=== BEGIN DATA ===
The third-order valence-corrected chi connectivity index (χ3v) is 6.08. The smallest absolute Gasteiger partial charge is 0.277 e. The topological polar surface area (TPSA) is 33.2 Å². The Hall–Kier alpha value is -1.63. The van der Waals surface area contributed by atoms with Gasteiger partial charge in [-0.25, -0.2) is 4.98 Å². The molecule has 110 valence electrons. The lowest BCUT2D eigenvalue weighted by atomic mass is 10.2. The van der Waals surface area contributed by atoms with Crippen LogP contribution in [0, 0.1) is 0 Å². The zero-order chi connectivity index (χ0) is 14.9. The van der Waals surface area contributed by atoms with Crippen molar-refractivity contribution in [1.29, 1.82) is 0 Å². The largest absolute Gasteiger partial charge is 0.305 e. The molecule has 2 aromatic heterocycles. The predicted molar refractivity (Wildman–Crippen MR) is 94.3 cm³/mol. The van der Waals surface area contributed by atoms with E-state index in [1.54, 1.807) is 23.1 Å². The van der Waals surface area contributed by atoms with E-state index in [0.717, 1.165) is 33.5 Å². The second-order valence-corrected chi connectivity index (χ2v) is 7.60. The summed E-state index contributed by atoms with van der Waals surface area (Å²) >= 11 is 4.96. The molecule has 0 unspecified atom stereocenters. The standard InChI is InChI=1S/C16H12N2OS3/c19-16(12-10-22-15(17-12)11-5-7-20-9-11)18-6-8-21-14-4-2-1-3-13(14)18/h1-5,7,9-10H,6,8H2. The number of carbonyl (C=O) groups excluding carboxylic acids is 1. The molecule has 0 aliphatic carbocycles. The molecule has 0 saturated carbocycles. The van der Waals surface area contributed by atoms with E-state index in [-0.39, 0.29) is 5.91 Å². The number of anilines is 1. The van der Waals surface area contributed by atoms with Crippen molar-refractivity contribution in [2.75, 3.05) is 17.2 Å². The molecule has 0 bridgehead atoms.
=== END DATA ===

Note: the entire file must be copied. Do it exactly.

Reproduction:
The third-order valence-corrected chi connectivity index (χ3v) is 6.08. The smallest absolute Gasteiger partial charge is 0.277 e. The topological polar surface area (TPSA) is 33.2 Å². The Hall–Kier alpha value is -1.63. The van der Waals surface area contributed by atoms with Gasteiger partial charge in [-0.25, -0.2) is 4.98 Å². The molecule has 110 valence electrons. The lowest BCUT2D eigenvalue weighted by atomic mass is 10.2. The van der Waals surface area contributed by atoms with Crippen LogP contribution in [0, 0.1) is 0 Å². The zero-order chi connectivity index (χ0) is 14.9. The van der Waals surface area contributed by atoms with Crippen molar-refractivity contribution in [1.29, 1.82) is 0 Å². The largest absolute Gasteiger partial charge is 0.305 e. The molecule has 2 aromatic heterocycles. The predicted molar refractivity (Wildman–Crippen MR) is 94.3 cm³/mol. The van der Waals surface area contributed by atoms with E-state index in [1.54, 1.807) is 23.1 Å². The van der Waals surface area contributed by atoms with E-state index in [0.717, 1.165) is 33.5 Å². The second-order valence-corrected chi connectivity index (χ2v) is 7.60. The summed E-state index contributed by atoms with van der Waals surface area (Å²) >= 11 is 4.96. The molecule has 0 unspecified atom stereocenters. The standard InChI is InChI=1S/C16H12N2OS3/c19-16(12-10-22-15(17-12)11-5-7-20-9-11)18-6-8-21-14-4-2-1-3-13(14)18/h1-5,7,9-10H,6,8H2. The number of carbonyl (C=O) groups excluding carboxylic acids is 1. The molecule has 0 aliphatic carbocycles. The molecule has 0 saturated carbocycles. The van der Waals surface area contributed by atoms with E-state index in [-0.39, 0.29) is 5.91 Å². The number of anilines is 1. The van der Waals surface area contributed by atoms with Crippen molar-refractivity contribution in [2.75, 3.05) is 17.2 Å². The molecule has 0 bridgehead atoms.